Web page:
Duress occurs when pressure is applied to a person or an organisation. Contracts agreed between two parties may be voidable if one party has entered into the agreement under duress. In procurement the most likely form of duress is economic duress. An example might be that a supplier is coerced into signing a contract on unfavourable terms because the loss of the contract would mean certain bankruptcy. Although it is hard for the courts to determine what is legitimate commercial pressure and what is coercion, the supplier might seek the contract to be set aside due to economic duress.« Back to Glossary Index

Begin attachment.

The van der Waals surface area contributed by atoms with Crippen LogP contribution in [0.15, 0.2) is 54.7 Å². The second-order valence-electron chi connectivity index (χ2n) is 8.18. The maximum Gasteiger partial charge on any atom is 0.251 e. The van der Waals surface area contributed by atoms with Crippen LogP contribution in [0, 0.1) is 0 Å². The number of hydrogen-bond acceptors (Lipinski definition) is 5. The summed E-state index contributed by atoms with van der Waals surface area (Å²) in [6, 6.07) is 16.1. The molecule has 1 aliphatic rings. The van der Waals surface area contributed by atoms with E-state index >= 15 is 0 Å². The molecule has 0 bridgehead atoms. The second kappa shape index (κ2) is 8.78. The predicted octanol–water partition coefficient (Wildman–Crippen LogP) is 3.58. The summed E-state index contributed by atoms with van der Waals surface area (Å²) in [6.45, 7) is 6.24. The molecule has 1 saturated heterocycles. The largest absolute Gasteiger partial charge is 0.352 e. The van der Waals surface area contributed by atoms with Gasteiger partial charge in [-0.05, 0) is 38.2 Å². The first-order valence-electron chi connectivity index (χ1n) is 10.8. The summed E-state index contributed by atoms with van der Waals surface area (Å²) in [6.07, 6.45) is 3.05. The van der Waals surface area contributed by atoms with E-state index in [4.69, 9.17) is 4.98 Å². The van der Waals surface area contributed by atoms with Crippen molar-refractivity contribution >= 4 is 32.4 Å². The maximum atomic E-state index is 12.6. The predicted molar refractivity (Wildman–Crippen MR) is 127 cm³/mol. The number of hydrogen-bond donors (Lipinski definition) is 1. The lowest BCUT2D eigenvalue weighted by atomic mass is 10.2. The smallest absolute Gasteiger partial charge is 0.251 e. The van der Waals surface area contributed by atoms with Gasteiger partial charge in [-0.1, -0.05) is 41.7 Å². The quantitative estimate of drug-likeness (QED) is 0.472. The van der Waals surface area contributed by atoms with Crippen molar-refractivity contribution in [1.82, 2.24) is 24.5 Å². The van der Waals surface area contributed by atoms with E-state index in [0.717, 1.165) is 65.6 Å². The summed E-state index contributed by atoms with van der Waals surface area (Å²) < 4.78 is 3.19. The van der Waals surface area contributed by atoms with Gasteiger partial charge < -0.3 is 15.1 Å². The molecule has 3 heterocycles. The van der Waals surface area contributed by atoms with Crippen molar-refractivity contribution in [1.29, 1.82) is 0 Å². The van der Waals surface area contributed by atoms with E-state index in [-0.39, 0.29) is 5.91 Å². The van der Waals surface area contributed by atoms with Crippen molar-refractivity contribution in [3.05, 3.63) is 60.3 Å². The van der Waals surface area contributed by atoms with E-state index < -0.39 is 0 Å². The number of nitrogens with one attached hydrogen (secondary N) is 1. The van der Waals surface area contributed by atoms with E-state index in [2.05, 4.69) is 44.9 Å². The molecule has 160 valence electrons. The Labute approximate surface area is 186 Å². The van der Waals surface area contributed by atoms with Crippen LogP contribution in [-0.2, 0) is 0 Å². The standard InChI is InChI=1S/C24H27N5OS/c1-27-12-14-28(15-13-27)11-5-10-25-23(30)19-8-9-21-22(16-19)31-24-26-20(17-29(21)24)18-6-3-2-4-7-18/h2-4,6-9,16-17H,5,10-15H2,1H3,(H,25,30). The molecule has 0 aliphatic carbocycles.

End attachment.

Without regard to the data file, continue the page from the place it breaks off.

Discover the world’s largest Glossary of Procurement terms
With over 800 Procurement specific terms (and growing) you will find everything you need to know or thought you knew about the Procurement function. Our aim is to provide you with a comprehensive list collated from the Comprara Groups hub of training and consulting source materials.The Procurement Glossary has been compiled by industry expert Paul Rogers.